Every year we make the trek from Port Coquitlam, BC (near Vancouver) over to Critter Cove to meet up with other family members and do four days of intense fishing.
The trip there takes about a good part of a day as it involves a drive to Horseshoe Bay a ferry ride over to Nanaimo and then a drive up to Campbell River where we team up with the rest of the family to continue to Gold River and finally Cougar Creek. There we get on the boat and head to Critter Cove. It’s a long journey but totally worth it.
Just one of the beautiful beaches to find in the Nootka Sound area
The most painful part of the trip is waiting for the BC Ferry in Nanaimo. We always buy reservations for the ferry ($15) to ensure we get on the sailing we want as it tends to get very busy and waiting in the car for hours with two small kids isn’t a good way to start any vacation.
We normally spend a day or so in Campbell River where we transition from city mode to island mode. It takes me quite a while to get the worries of the city out of my mind. Once in Campbell River we enjoy a trip to the lake and the public pier in the evening where we eat a waffle ice cream cone. Tiger Tiger is my favourite flavour but the kids like Bubble Gum and Cotton Candy. Names like these make me wonder what sort of cows delivered the cream for this ice cream. Campbell River also has a surprisingly good public market on Sunday which is located right next to the public pier.
After we are rested we follow my brother and his boat to Gold River where they launch. To save boat fuel we take the SUV down the logging roads for about an hour with all our gear and meet them on the dock at Cougar Creek camp ground. Most of the road is gravel but it has greatly improved over the years. We pay to park the vehicle at Cougar Creek camp ground for four days. The camp ground there is really nice and on the beach of the inlet. It is as beautiful as it gets and very remote. The managers seem very nice and organized. If I was camping, I would stay there.
Waiting to load the boat at the Cougar Creek Camp Ground dock.
When my brother arrives, we load the boat and head out to Critter Cove. We reserve two rooms at Critter Cove each year as there is a long line up of people waiting for availability. Each room is actually a single private room with a bunk bed, small table and a toilet. There are several rows of cabins on various parts of the dock and each one has several of these rooms. There are also some really nice cabins on the beach for those who need a bit more room. For our needs the room is all that is needed for a fishing trip. The rooms have flush toilets, running water for washing up, a mirror, closet and it is clean. The dock also has pay hot showers (which feels like heaven after several days of fishing), laundry, freezer service for fish, ice sales, tackle sales and a good restaurant which opens very very early. I have personally enjoyed many good dinners there, a few ice creams and the most delicious strawberry milkshakes. The owners are always there and provide great service. It is a family run operation and that shows.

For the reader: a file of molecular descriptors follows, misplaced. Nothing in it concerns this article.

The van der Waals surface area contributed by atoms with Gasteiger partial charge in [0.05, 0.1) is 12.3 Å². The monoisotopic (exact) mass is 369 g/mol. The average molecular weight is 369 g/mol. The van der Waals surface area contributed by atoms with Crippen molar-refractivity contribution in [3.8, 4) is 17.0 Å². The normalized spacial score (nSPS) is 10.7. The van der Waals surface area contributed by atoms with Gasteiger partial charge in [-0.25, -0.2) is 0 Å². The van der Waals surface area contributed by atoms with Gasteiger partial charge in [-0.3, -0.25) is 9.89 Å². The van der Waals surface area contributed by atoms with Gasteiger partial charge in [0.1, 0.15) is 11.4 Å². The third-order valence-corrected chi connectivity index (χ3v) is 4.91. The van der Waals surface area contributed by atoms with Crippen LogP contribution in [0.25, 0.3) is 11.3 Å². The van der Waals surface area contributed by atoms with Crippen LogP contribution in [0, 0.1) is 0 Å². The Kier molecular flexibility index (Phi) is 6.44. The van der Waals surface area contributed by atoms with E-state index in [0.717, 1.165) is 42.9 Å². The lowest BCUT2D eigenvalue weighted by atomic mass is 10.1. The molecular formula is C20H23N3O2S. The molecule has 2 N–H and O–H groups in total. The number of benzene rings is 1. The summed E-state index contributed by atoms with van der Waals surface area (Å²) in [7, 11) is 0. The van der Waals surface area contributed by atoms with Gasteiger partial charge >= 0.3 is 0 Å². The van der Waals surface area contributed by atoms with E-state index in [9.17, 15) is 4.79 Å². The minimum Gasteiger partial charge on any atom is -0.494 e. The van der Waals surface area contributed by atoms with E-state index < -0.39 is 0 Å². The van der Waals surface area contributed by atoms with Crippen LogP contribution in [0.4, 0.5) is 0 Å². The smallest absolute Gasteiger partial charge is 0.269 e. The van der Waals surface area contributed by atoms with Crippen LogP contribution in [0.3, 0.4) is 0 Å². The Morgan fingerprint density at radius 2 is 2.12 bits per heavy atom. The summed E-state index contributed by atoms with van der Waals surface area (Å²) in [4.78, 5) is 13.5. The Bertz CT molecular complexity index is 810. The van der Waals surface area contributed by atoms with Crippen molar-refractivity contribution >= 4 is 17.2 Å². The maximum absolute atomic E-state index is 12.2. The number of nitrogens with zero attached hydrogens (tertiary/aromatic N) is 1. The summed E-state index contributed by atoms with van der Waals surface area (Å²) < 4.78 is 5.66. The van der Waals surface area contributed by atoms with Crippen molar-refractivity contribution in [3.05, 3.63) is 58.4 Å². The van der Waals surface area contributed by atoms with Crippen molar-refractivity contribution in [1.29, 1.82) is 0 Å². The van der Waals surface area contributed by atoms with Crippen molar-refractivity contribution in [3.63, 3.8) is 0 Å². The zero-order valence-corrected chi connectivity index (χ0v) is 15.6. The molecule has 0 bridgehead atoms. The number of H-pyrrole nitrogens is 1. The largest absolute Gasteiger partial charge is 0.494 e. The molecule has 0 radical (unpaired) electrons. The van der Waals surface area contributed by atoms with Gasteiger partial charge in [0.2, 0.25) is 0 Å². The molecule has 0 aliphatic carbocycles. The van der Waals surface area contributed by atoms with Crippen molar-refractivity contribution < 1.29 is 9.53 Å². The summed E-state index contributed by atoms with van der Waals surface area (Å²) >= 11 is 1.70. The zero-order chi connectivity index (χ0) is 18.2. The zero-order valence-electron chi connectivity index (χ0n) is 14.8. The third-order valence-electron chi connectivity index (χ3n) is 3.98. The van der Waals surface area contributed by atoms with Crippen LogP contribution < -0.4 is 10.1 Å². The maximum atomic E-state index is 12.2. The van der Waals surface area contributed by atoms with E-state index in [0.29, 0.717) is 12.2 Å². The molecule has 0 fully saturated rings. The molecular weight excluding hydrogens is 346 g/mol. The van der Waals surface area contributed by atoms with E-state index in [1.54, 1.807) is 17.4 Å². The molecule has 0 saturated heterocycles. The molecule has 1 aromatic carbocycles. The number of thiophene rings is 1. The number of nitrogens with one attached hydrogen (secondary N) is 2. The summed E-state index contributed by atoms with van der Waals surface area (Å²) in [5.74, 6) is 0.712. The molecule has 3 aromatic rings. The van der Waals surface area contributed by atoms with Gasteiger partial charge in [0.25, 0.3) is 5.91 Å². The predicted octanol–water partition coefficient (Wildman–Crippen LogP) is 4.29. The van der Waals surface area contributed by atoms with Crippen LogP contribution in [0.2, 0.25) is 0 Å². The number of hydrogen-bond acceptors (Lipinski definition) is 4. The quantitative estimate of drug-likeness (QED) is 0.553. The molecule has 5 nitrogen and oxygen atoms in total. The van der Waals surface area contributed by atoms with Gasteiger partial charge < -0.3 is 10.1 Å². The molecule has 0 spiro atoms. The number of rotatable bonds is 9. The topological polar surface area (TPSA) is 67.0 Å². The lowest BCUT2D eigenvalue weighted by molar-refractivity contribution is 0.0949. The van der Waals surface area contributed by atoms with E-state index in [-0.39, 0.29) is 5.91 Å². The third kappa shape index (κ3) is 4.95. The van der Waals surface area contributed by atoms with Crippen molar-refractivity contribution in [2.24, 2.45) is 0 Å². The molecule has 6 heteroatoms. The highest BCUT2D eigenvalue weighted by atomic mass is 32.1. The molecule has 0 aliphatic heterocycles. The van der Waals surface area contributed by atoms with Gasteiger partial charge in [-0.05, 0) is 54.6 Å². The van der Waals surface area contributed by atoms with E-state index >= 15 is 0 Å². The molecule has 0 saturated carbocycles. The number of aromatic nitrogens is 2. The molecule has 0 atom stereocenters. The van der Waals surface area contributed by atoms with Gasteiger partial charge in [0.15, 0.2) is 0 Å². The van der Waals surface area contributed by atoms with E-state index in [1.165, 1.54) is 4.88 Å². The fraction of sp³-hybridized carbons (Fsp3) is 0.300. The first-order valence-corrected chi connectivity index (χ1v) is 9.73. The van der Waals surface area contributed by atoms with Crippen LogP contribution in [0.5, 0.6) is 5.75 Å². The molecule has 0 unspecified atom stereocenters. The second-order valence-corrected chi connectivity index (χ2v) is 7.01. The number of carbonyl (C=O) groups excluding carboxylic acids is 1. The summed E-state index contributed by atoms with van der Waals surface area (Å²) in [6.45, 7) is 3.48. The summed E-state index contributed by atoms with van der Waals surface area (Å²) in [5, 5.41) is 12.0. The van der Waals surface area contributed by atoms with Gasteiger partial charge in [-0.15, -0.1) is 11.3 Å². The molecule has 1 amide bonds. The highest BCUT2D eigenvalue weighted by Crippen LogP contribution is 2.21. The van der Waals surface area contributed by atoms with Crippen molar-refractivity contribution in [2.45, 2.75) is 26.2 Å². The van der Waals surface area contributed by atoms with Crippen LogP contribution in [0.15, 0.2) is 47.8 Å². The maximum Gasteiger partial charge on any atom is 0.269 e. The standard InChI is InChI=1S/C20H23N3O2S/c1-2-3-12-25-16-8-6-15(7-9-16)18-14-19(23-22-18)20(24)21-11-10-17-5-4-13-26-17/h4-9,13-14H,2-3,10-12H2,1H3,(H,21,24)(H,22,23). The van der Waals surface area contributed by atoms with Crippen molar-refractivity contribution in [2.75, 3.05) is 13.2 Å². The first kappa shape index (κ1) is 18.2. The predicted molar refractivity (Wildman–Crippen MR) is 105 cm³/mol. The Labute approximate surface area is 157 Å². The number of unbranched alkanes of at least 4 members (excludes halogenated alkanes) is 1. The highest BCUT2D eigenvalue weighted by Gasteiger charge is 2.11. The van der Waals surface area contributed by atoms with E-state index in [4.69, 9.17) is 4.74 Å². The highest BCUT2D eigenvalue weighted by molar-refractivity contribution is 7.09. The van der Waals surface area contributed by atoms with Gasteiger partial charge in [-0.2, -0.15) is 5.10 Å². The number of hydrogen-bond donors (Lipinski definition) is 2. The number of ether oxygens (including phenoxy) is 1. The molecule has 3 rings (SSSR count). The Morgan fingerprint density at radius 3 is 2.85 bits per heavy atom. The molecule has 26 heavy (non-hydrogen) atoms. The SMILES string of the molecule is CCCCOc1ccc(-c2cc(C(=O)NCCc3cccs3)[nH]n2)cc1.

The cabin we stay in each year. The bunk bed maximizes floor space and is actually quite comfortable.
The kids fishing on the dock. Most years there are hundreds of mackerel for them to catch.
The days of fishing are fun but exhausting. It is serious business at Critter Cove with fishermen getting up at 4am to get the early bite. My brother is fond of saying, First Light, Best Bite!” Luckily our wake up time was the very late 6am which is called the “Afternoon Shift.”
As the sun gets closer to setting the fishermen begin to return to prepare for the next day.
The trip first began as a tribute to my father who passed away a few years ago. He was an avid fisherman and Critter Cove was one of his favourite vacation spots.
John Edward Sell (my father)